Format for JDK 6/7 changeset comments?

Mark Reinhold mr at
Tue Dec 4 19:55:01 UTC 2007

(finally getting back to this topic)

> Date: Fri, 09 Nov 2007 13:01:41 -0800
> From: jim.a.graham at

> Why not both?  Why does it have to be one *or* the other?  I really
> don't get that aspect of these discussions.
> ...
> It's not like the information included in either location is somehow
> legally binding - it's all there just to help us get work done...

Having mulled this over during the last couple of weeks, and considering
related comments by Andrew Haley and Jesse Glick, I've come around to
agree that a short summary describing the change made in a changeset is
actually a good idea.

Most of us in the JDK team at Sun are used to browsing code histories
with the bug database close to hand.  Now that we've open-sourced the
code however, it's going to travel far and wide, in both time and space,
to many places where accessing the information in the bug database is
awkward (e.g., if it's only available in the form of archived e-mails)
if not simply impossible.

The code is also going to wind up being read by many people who don't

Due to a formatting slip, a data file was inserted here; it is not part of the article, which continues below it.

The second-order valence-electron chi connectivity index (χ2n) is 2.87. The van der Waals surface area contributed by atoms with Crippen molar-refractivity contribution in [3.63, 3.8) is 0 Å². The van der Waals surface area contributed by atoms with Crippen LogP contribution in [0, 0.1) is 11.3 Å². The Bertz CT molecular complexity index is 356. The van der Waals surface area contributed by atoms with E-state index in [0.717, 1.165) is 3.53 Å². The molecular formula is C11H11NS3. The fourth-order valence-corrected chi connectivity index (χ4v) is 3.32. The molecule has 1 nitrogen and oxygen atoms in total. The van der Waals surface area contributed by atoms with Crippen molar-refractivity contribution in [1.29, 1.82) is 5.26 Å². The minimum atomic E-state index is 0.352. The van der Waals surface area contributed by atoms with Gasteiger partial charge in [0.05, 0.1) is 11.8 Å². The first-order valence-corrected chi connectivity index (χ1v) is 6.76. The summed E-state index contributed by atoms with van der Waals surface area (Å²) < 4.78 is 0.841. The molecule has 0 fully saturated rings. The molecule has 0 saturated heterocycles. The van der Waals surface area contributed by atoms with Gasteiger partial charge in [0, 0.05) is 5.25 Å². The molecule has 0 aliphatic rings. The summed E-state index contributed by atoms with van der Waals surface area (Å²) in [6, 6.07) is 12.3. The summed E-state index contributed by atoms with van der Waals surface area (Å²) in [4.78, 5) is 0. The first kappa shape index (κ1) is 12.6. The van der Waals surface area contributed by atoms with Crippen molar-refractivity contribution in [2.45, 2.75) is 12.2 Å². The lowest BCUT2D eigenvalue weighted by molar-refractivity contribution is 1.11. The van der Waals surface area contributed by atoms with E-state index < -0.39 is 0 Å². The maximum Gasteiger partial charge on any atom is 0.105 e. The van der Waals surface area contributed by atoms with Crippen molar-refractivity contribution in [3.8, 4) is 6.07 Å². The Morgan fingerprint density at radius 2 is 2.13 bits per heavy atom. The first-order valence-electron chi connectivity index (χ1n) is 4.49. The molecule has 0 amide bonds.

work in the same way that we Sun employees do, and who expect to see
short change summaries accompanying the code.

In this context, analyzing the question of what information belongs in
changeset comments strictly in terms of information architecture, which
frowns upon redundancy, is not the best approach.  The primary consumers
of this information are us humans, after all, not machines, so we should
optimize for our productivity even if it means defining an imperfect
information model.  We humans are actually pretty good at dealing with
redundancy and correcting for the occasional error that may creep into
seemingly-redundant information, so it's hard to see how an imperfect
model would really slow us down.

This view may strike some existing Sun contributors as heretical; sorry.
If a small change like this makes it easier for the downstream consumers
of our code to make good use of it, and is more consistent with their
working style, then the tiny effort required on our part is worthwhile.

(I'll post an updated proposal in a moment.)

- Mark

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